the generator line or ridge line 68 is a straight line connected to the other flank 58 of the corrugation via a rounded portion 72 of minimum radius of curvature, the connection line being curved in shape in a plane that is perpendicular to the axis of the bottle;
the generator line or ridge line 68 is inclined relative to the longitudinal axis of the bottle by an angle γ lying in the range 0 to about 45°; and
the radial extent λ of the fold starter 62 in the midplane 74 of the corrugation 10 is substantially equal to or slightly less than half the depth of the corrugation 10 (the radial extent λ being the distance between the bottom 56 of the corrugation and the point of intersection between the ridge line 68 and the midplane 74 of the corrugation).
From one corrugation to the next, the fold starters 62 are offset angularly through an angle equal to π/n, where n is the number of fold starters per corrugation.
The number n lies typically in the range 3 to 20.
In the example of FIGS. 12 and 13, the ridge lines 68 of the fold starters are inclined to slope downwards and outwards. However, it is also possible to use an orientation that is symmetrical to that shown about a perpendicular to the axis of the bottle.
In a variant embodiment shown in FIG. 15, the fold starters 62 as seen from above are no longer curved or arcuate in shape, but are in the form of a very flat V-shapes with straight sides, the tip of each V-shape lying in the plane of symmetry 66 of the corresponding starter, i.e. the plane that includes the axis 64 of the bottle.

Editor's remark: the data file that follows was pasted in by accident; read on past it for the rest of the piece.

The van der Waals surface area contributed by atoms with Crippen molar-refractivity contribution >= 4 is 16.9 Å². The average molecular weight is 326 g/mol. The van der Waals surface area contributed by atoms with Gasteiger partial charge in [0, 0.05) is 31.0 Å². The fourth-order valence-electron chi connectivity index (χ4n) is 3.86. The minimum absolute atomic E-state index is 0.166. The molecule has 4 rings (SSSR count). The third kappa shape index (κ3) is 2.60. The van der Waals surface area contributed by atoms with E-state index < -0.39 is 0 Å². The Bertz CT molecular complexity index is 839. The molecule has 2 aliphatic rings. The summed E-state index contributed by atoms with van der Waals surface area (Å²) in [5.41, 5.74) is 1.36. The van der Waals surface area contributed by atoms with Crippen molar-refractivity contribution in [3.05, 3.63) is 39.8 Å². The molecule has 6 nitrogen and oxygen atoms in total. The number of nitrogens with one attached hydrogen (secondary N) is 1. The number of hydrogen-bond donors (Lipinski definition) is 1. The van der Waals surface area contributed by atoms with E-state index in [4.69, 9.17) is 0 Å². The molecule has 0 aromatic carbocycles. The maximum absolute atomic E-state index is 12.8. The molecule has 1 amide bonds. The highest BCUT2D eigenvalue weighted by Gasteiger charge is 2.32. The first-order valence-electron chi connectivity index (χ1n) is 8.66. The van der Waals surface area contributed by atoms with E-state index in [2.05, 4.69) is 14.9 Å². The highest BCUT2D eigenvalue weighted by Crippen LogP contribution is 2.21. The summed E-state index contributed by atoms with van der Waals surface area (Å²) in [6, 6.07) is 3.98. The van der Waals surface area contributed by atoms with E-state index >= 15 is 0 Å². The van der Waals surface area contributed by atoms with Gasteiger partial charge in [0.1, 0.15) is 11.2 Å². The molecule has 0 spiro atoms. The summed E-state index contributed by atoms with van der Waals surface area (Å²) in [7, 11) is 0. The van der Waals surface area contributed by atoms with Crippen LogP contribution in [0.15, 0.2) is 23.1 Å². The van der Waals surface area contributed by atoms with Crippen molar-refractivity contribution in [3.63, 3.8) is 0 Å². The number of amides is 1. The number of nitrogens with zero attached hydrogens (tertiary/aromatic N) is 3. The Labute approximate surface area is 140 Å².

When such a bottle is subjected to an axial compression force, the bottle being empty and its stopper removed, it is transformed into a residue of small volume as constituted by a stack of n-sided polyhedrons, said small volume being maintained after crushing by screwing the cap back onto the neck of the bottle.
One of the essential features of a bottle of the type shown in FIGS. 12 to 15 is that it requires a smaller axial force to crush it. Accompanying Table III gives the results of comparative tests performed on known bottles of the prior art and on a bottle as shown in FIGS. 12 and 13, having four fold starters per corrugation, with the angular extent e of each fold starter being about 26°, with the angle of inclination γ of the ridge lines 38 relative to the axis of the bottle being 21°, and with the radial extent γ of the fold starters being about 1.4 mm (the depth of the corrugation being 3 mm).
In the table, references APO designate bottles having the general shape shown in FIG. 1 but not including the features of the invention, and references USI designate bottles likewise having the general shape shown in FIG. 1, but not including a waisted portion for grasping purposes and likewise not including the features of the invention. References RAM designate bottles of the APO type, but in which the top portion E includes a design in relief. All of the bottles were made of PET and had a volume of 1.5 liters.
It can be seen that the bottle of the invention is crushed by applying an axial force of 6 daN, which is relatively very small, but that when full and closed, it nevertheless presents mechanical characteristics that are fairly similar to those of known bottles.